I was expecting today to be a tedious stretch of road walking. I could not have been more misguided. What actually unfolded beneath my feet was one of the nicest 4.2 miles of woods trail a hiker could hope to experience.
How could this happen? Well, I was carrying the latest Buckeye Trail official map (dated August 2014). But it was outdated, and the Trail web site said so. The wonderful new bit of trail through Boch Hollow State Nature Preserve had opened on November 16th, 2016.
Yes, I had done my due diligence--on paper at least. I had gone to the Buckeye Trail Association web site and printed the latest trail updates. Problem: they were sitting back in my motel room. I hadn't looked at them, and I was only carrying the outdated map as I hiked.
Here's my proof, complete with the date stamp--the relevant bit of the page I printed back at home on March 30th and then stuffed among my trail papers and forgot to consult.
Buckeye Trail Association, you did your job. Two overused old sayings apply:
"You can lead a horse ... a thick-headed old hiker ... to the current trail info, but you can't make him read it."
"You can't teach an old dog ... a thick-headed old hiker ... new tricks" (like consulting internet updates to paper maps.)
So today I was expecting to be spanning a gap between nice trail segments in Wayne National Forest and the Bill Miller Trail at Lake Logan State Park, and I expected to be bored.
Fortunately my August 2014 map did mention a parking place along Beach Camp Road--a trailhead into some local trails, it seemed--just a place to park my car.
When I got there I walked over to the kiosk just to read the information. First I noted this cute moss-adorned nest with little chicklets and an unhatched egg perched under the protective kiosk roof and right beside an interpretive note about local bird life!
After marveling at and photographing the nest I wandered over to a nearby trail map. Here I've suitably annotated it with my shocked reaction.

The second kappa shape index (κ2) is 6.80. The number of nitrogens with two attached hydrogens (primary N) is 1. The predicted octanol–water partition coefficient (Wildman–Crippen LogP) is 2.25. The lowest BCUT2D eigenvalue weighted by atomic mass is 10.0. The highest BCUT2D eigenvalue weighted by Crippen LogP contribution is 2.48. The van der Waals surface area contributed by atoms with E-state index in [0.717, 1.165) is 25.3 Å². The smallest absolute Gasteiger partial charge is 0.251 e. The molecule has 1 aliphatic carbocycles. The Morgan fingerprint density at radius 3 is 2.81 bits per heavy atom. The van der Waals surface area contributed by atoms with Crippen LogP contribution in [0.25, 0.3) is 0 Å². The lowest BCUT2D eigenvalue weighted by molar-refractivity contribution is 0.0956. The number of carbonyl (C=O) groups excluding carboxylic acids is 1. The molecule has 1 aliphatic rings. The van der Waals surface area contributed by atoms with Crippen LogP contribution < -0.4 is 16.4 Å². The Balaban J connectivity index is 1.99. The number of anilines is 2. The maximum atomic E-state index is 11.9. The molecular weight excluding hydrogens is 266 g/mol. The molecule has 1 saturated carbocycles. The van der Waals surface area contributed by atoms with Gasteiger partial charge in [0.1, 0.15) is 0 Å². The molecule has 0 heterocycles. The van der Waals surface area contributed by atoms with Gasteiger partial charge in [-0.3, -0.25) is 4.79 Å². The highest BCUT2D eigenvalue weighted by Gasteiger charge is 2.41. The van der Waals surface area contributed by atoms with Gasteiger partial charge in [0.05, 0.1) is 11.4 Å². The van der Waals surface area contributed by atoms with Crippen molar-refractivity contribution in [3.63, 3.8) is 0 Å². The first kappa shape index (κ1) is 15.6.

What a pleasant surprise. I moved over to the west trailhead and marched into the woods. It was fresh new trail, perfectly blazed and with maps identical to the one above at every trail junction. At every point where maintenance cart paths or old roads crossed the trail there were clear markers saying 'Not a Trail'. Even a thick-headed old half-blind hiker couldn't lose the trail here.
The trail passed through young succession areas--meadows beginning to grow over with new forest. Here the Preserve maintainers keep the trail as closely mown as somebody's lawn.
Elsewhere the trail meanders through mature forest that hasn't been disturbed for decades. It passes two serene little ponds. This one was the best.
And it skirts what they call rock shelters (overhangs - see photo up top) and great sandstone rock walls, foreshadowing the upcoming Hocking Hills trails.
The rest of the day I was indeed on roads. But the afterglow of Boch Hollow stuck with me, and I wasn't bored at all. It was quiet country and choirs of May flowers in the grassy fields were singing.
It was a hot day--so hot that I found myself leaving clear evidence of my Personal Continuous Footpath.
My North Carolina connections must have been in play here. I left today's hiking as a real "tar-heel".
The heat began to boil up into thunderstorms.
Fortunately, except for a brief cooling sprinkle, the storms held off until I was driving back to my motel. But then it looked as if Judgement Day had arrived. We were under a severe storm warning.
But I got safely to my room. Here's the static map of the day's hiking and the Wikiloc interactive map.
Powered by Wikiloc